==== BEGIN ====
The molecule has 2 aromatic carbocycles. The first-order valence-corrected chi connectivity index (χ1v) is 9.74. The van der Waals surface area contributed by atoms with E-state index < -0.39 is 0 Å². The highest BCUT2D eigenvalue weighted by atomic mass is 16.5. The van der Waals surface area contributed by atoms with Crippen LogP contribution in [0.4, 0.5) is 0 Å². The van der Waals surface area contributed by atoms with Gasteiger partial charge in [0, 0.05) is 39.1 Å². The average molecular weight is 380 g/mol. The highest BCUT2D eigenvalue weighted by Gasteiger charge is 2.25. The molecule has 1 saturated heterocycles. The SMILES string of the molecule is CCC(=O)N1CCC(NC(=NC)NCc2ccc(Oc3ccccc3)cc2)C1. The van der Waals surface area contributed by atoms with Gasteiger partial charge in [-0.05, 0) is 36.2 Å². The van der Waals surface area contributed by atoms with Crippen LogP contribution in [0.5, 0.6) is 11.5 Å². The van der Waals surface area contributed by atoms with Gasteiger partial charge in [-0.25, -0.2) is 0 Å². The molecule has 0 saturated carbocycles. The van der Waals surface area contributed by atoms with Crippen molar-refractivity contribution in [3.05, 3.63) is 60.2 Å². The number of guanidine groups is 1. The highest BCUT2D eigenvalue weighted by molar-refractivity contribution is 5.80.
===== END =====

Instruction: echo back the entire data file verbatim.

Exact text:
The molecule has 2 aromatic carbocycles. The first-order valence-corrected chi connectivity index (χ1v) is 9.74. The van der Waals surface area contributed by atoms with E-state index < -0.39 is 0 Å². The highest BCUT2D eigenvalue weighted by atomic mass is 16.5. The van der Waals surface area contributed by atoms with Crippen LogP contribution in [0.4, 0.5) is 0 Å². The van der Waals surface area contributed by atoms with Gasteiger partial charge in [0, 0.05) is 39.1 Å². The average molecular weight is 380 g/mol. The highest BCUT2D eigenvalue weighted by Gasteiger charge is 2.25. The molecule has 1 saturated heterocycles. The SMILES string of the molecule is CCC(=O)N1CCC(NC(=NC)NCc2ccc(Oc3ccccc3)cc2)C1. The van der Waals surface area contributed by atoms with Gasteiger partial charge in [-0.05, 0) is 36.2 Å². The van der Waals surface area contributed by atoms with Crippen LogP contribution in [0.5, 0.6) is 11.5 Å². The van der Waals surface area contributed by atoms with Gasteiger partial charge in [-0.25, -0.2) is 0 Å². The molecule has 0 saturated carbocycles. The van der Waals surface area contributed by atoms with Crippen molar-refractivity contribution in [3.05, 3.63) is 60.2 Å². The number of guanidine groups is 1. The highest BCUT2D eigenvalue weighted by molar-refractivity contribution is 5.80.